Finding of employee status reversed. Undertaking something-more-than-de-novo review, the appeals court held the NLRB erroneously found the officials were covered employees. In its analysis, the Board had failed to account for two particular factors that are strongly indicative of independent-contractor status: the few times in which the PIAA actually pays the officials (again, only 8-10 times per season, for 20 hours of work, at most) and the short duration of their employment with the PIAA (they can earn money in this job for only about 11 weeks per year; at most, they work 22-31 days per year, regular season and playoffs combined). “In fact, the Association represented without contradiction that it pays the average official for only 3 games per year, and officials who do not referee any postseason games never receive payment from PIAA.”

The Board had found this factor inconclusive, noting that while single-game assignments were short-term, the officials had an expectation of continued employment so long as they paid their annual dues. The Board also pointed out that many of the officials have been in the association for many years. “But unlike a worker who is automatically invited back year after year and, if available, assigned hours,” here, the officials had no guarantee they would be selected to actually referee a game in any given year, the court observed.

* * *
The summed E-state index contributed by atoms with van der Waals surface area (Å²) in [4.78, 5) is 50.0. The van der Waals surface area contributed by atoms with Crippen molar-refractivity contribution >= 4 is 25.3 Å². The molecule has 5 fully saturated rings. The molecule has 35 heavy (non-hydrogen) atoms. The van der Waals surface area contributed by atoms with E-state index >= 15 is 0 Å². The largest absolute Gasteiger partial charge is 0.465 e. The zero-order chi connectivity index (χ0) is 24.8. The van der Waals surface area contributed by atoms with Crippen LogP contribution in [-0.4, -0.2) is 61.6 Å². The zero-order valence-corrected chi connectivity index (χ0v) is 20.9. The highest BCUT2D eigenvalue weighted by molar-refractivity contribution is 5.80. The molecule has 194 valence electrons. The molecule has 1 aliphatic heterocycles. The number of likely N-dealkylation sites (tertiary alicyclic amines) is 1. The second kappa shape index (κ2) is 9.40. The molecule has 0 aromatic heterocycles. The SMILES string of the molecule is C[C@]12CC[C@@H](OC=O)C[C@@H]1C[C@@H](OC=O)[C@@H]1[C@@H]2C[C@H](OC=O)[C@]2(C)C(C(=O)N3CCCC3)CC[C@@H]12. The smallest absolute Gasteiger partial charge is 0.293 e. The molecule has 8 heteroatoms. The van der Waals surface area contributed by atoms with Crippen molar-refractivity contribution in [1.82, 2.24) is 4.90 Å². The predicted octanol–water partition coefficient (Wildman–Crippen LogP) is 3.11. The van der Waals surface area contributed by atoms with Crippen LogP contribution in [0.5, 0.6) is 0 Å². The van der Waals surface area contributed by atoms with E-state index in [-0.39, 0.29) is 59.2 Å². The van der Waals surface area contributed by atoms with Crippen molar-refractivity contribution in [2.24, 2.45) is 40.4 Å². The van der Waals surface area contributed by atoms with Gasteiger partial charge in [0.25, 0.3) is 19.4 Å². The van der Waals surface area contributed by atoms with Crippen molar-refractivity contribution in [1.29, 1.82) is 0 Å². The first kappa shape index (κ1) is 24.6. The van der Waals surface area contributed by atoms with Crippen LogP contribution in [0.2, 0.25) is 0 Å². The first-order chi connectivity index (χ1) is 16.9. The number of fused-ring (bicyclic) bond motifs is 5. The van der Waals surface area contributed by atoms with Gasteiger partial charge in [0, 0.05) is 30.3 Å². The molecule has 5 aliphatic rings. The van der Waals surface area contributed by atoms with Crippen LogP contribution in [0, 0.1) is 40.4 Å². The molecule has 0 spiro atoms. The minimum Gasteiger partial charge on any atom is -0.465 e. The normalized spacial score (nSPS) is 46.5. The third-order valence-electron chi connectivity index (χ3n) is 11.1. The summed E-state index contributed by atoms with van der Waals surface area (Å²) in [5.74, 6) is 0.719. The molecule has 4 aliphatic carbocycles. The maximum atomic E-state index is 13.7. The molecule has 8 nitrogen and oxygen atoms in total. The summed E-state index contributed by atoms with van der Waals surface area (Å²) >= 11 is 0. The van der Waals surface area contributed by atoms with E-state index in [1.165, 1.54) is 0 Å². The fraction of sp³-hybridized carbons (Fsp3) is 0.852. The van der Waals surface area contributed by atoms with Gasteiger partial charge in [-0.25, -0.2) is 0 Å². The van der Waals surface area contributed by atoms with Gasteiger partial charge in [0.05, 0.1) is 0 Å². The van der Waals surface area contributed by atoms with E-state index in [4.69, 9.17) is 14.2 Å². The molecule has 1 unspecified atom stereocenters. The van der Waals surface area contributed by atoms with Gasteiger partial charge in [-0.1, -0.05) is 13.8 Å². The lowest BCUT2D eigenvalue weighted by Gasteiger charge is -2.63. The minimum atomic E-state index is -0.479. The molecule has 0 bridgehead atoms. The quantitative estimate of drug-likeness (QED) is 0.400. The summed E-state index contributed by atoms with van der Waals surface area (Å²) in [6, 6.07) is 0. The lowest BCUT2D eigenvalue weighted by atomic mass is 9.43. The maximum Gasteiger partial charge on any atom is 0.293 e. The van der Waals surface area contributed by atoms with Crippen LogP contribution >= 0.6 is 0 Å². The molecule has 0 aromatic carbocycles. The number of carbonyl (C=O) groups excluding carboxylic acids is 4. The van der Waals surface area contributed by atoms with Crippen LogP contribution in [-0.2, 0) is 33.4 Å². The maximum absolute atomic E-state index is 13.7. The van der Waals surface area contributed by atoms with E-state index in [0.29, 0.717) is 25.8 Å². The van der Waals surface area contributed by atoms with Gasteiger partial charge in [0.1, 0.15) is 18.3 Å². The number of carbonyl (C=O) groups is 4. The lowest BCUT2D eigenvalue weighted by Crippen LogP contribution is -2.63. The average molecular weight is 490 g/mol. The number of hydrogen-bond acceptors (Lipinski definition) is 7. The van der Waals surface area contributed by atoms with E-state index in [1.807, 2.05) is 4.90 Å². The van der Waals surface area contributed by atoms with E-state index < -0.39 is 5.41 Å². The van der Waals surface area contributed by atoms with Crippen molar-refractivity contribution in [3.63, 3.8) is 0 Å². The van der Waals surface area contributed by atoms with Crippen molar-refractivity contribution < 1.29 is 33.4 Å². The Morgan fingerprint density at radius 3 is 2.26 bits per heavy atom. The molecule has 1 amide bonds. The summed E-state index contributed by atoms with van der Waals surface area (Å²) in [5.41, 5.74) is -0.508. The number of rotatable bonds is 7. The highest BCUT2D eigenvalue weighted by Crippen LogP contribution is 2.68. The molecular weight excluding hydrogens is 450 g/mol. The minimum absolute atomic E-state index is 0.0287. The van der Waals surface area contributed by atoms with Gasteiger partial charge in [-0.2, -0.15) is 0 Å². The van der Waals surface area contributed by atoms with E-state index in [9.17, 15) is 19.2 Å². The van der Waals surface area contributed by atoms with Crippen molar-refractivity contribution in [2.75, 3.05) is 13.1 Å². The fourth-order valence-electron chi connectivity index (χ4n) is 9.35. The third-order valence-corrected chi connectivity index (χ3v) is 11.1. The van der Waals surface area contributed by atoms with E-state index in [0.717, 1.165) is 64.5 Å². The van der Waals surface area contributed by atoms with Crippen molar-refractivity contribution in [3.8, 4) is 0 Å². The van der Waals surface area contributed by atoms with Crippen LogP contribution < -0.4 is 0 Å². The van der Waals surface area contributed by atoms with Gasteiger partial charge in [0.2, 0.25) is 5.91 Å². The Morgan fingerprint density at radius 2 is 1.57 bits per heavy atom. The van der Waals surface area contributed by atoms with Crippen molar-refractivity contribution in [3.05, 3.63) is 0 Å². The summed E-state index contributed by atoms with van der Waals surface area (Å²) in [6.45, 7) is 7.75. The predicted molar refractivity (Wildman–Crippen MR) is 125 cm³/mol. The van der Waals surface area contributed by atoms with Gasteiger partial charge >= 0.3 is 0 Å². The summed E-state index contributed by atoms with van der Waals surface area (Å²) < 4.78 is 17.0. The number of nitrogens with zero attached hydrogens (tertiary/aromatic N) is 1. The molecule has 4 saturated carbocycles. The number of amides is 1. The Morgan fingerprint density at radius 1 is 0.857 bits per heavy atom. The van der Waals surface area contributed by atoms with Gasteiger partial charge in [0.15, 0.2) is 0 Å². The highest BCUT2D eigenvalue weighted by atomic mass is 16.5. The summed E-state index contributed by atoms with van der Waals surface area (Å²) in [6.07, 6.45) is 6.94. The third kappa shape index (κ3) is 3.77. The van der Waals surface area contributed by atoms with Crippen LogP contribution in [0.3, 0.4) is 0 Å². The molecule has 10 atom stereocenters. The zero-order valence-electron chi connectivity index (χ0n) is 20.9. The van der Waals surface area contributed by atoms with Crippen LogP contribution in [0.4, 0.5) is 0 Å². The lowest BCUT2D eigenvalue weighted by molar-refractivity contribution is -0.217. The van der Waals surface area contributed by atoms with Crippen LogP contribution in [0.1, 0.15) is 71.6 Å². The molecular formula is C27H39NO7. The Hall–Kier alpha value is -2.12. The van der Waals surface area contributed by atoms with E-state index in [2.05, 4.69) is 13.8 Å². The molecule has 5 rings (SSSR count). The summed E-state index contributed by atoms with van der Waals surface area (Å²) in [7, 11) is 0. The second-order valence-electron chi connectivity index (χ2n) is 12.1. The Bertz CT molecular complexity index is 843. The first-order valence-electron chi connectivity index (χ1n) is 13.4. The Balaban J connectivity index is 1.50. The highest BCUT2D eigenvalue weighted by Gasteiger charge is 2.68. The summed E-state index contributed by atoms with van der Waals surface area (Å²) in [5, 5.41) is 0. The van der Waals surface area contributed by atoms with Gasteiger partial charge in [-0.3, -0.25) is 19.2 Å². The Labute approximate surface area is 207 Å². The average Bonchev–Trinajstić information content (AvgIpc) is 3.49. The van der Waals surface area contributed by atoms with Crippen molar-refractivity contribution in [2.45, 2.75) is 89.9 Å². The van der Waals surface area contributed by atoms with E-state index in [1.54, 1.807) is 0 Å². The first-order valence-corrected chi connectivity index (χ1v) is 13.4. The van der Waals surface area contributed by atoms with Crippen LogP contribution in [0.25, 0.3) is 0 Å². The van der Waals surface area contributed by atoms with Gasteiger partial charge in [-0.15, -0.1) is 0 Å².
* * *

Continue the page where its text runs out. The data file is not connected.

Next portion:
Other common-law factors. There were other factors supporting an independent-contractor finding: the skill and expertise required; the fact they provide their own equipment (whistles, pencils, and penalty markers); the numerous documents (constitution and bylaws, PIAA officials’ manual, the operative registration application) reflecting the parties’ mutual understanding that the officials are independent contractors; and the fact that the PIAA does not deduct withholding from the officials’ checks.

Granted, there were a few indicia of employment status. For example, the PIAA has considerable control over how officials are compensated by the schools—the determining factor to the Board, in drawing its erroneous conclusion. “It simply cannot be—as the Board thought—that the extent to which PIAA controls how the officials are compensated by the schools ‘outweighs’ this other compelling evidence,” the court said. It also acknowledged that the officials had little entrepreneurial opportunity—no chance to work “smarter” for greater profit—and that the PIAA has fairly significant control over the “means and manner” of the officials’ work, but these controls are “somewhat inherent in the nature of officiating.” Also, while the PIAA reserves the right to suspend or disqualify officials who violate its rules, there is no evidence that it has ever done so.

On balance, when properly accounting for the very few instances in which the PIAA actually pays the officials, and the short duration of their employment, the evidence favors a finding that the lacrosse officials are independent contractors, not covered employees. Therefore, the PIAA did not unlawfully refuse to bargain with the union.